He created the 1940 “Captain Marvel” character in 1968 and then again in 1980! He’s not sure if they are related, but if they are it’s definitely magical. Yet somehow this work of art inspired people so much that Seth’s teachings are still thriving today. The Seth Center in New York teaches online classes on everything from lucid dreaming to losing weight with Seth! Yep, this ghost hauled his ass back from the afterlife to do what Richard Simmons can do without dying.
Seth teaches that we are all reincarnated interdimensional consciousness. He also teaches no fatties. This work spoke to so many people because it was the first time a cult was available through the mail. Somehow no one had thought of this scam before, and it really resonated with a lot of people who wanted to be told what to do by a ghost.
Jane used Seth’s money to fund her and Robert’s other artistic pursuits. Robert always refers to his occupation as “painter,” but since I have seen his paintings, I’m going to assume he wasn’t making a ton of money off of that. The Seth Center is selling some of his original artwork of Seth for $450, along with comments from Seth about the work. (He called it gauche).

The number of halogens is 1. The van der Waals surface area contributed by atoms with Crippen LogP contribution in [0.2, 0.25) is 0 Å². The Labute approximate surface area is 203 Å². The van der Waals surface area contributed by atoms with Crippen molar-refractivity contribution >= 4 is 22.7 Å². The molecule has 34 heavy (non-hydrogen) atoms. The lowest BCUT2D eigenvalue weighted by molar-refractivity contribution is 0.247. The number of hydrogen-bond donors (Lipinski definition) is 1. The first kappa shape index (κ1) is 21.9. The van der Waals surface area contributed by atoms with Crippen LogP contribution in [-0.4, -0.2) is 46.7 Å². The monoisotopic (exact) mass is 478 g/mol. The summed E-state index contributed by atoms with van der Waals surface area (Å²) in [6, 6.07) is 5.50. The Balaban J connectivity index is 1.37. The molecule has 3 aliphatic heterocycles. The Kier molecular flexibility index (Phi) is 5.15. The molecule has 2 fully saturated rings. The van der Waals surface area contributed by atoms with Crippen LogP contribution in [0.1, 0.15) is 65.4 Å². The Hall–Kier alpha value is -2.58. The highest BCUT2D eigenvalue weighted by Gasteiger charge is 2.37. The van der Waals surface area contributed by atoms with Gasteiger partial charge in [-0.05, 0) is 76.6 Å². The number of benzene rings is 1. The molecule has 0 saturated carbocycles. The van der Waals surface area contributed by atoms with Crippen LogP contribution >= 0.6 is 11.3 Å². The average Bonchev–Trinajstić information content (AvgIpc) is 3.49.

Jane was also a prolific poet and author. Her writing included a fictional series called Oversoul Seven And The Museum Of Time, which she described as a fictional continuation of the ideas from her non-fiction work by Seth. Man, you didn’t even have to try to do cons in the ’60s. She basically said this time, it’s not the ghost writing the book; it’s me making it up! And everyone was fine with that? This truly was the golden age of scamming people into paying for a ghost to be mean to them.